Three years on—I think I mentioned this in one of the earlier sessions—one of the letters to the newspapers about me alleged that I was not fulfilling my role as a foster parent correctly by being a candidate. They had also reported me to social services. At that point, it became extremely helpful for the social worker, whom we knew quite well, to be able to ring Special Branch and say, “There is a malicious campaign going on,” and the whole thing just stopped. Is that not what should happen in every single case where it is clearly malicious?

I echo the comments of the noble Lord, Lord Russell, about Waltham Forest. It seems to me that they have lost sight of the actual case here. While it is important that both Stella Creasy and her children are appropriately protected, to do so following a malicious complaint in the terms of that complaint seems to me to be completely and utterly wrong.

From these Benches, we support all the other amendments that have been laid, and I thank the noble Baroness, Lady Bertin, for introducing amendments on third-party materials and therapy and counselling data. I also thank the noble Baroness, Lady Thornton, for her Amendments 78 and 79. As my noble friend Lord Marks outlined, this is absolutely at the heart of giving victims justice during a process and after a process. They are, perhaps, very detailed amendments— I am very aware of the point made by the noble Lord, Lord Thomas of Cwmgiedd, about the police needing a balance, but there is a way through that. At the moment, the balance is entirely against the rights of the victim, and I hope that the Minister will be able to respond in a positive way.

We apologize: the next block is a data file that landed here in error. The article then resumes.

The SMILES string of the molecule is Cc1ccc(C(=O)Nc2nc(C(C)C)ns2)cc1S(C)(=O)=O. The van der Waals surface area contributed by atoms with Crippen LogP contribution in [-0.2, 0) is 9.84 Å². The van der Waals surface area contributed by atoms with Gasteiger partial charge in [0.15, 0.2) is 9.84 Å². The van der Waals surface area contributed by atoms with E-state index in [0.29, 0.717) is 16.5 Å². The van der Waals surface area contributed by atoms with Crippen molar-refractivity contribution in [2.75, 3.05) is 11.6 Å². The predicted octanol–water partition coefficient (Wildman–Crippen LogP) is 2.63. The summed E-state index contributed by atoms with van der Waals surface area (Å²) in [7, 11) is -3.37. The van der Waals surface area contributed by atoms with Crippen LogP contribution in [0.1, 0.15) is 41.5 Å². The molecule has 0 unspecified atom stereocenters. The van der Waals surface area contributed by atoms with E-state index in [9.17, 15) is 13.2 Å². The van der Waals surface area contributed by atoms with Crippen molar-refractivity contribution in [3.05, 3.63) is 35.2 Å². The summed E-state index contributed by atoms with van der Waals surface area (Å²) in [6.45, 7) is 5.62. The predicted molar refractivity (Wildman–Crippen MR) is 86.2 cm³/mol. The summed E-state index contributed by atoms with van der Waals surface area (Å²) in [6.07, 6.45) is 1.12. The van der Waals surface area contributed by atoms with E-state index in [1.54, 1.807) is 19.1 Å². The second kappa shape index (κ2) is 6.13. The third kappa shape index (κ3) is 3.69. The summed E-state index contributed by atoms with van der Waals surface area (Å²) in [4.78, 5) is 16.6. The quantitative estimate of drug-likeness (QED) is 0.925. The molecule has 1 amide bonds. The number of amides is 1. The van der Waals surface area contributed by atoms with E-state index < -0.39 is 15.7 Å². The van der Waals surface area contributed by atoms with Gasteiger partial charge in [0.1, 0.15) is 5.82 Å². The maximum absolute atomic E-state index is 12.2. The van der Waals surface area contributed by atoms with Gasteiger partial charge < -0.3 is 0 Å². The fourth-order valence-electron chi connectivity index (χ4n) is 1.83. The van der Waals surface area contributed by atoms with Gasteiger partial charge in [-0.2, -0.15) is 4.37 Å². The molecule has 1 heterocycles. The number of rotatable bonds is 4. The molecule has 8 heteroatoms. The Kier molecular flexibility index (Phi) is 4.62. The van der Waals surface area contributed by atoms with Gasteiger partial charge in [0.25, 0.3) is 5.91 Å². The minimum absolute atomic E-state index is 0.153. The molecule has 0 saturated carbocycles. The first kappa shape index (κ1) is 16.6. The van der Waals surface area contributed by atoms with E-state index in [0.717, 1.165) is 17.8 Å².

Photo of Earl Howe Earl Howe Deputy Leader of the House of Lords

My Lords, with this group of amendments we arrive at a particularly sensitive and emotive set of issues, as noble Lords have so movingly described. I shall do my best to provide responses to each of the amendments in as constructive and informative a way as I can.

I start by addressing Amendment 101, in the name of my noble friend Lady Morgan and spoken to by my noble friend Lady Bertin. The amendment seeks to revise the Government’s new Clauses 44A to 44F, which place a duty on authorised persons, including the police, to request victim information only when it is necessary and proportionate in pursuit of a reasonable line of enquiry. It would instead require agreement before the police could request victim information.